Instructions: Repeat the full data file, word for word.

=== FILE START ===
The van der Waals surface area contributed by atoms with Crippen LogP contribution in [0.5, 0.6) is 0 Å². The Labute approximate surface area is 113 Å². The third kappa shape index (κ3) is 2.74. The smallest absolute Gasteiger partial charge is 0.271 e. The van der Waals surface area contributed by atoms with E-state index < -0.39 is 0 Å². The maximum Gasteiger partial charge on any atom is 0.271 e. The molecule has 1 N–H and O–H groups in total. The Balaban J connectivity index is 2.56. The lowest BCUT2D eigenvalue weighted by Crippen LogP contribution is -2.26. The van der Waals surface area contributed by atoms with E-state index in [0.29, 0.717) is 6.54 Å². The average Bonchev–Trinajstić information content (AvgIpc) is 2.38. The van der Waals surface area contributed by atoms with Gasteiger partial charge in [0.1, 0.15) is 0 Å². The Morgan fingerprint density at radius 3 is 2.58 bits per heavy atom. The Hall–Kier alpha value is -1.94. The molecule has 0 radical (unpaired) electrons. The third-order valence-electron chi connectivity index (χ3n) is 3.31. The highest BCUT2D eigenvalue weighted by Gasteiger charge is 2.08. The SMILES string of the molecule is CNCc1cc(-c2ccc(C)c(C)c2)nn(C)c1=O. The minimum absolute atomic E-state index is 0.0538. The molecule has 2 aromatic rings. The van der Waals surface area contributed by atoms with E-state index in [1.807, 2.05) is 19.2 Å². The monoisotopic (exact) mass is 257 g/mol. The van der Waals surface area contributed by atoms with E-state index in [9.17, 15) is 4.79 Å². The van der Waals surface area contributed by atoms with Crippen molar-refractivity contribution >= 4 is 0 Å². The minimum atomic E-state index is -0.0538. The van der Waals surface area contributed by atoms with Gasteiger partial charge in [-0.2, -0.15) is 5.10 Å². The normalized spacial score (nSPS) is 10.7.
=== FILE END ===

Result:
The van der Waals surface area contributed by atoms with Crippen LogP contribution in [0.5, 0.6) is 0 Å². The Labute approximate surface area is 113 Å². The third kappa shape index (κ3) is 2.74. The smallest absolute Gasteiger partial charge is 0.271 e. The van der Waals surface area contributed by atoms with E-state index < -0.39 is 0 Å². The maximum Gasteiger partial charge on any atom is 0.271 e. The molecule has 1 N–H and O–H groups in total. The Balaban J connectivity index is 2.56. The lowest BCUT2D eigenvalue weighted by Crippen LogP contribution is -2.26. The van der Waals surface area contributed by atoms with E-state index in [0.29, 0.717) is 6.54 Å². The average Bonchev–Trinajstić information content (AvgIpc) is 2.38. The van der Waals surface area contributed by atoms with Gasteiger partial charge in [0.1, 0.15) is 0 Å². The Morgan fingerprint density at radius 3 is 2.58 bits per heavy atom. The Hall–Kier alpha value is -1.94. The molecule has 0 radical (unpaired) electrons. The third-order valence-electron chi connectivity index (χ3n) is 3.31. The highest BCUT2D eigenvalue weighted by Gasteiger charge is 2.08. The SMILES string of the molecule is CNCc1cc(-c2ccc(C)c(C)c2)nn(C)c1=O. The minimum absolute atomic E-state index is 0.0538. The molecule has 2 aromatic rings. The van der Waals surface area contributed by atoms with E-state index in [1.807, 2.05) is 19.2 Å². The monoisotopic (exact) mass is 257 g/mol. The van der Waals surface area contributed by atoms with E-state index in [9.17, 15) is 4.79 Å². The van der Waals surface area contributed by atoms with Crippen molar-refractivity contribution >= 4 is 0 Å². The minimum atomic E-state index is -0.0538. The van der Waals surface area contributed by atoms with Gasteiger partial charge in [-0.2, -0.15) is 5.10 Å². The normalized spacial score (nSPS) is 10.7.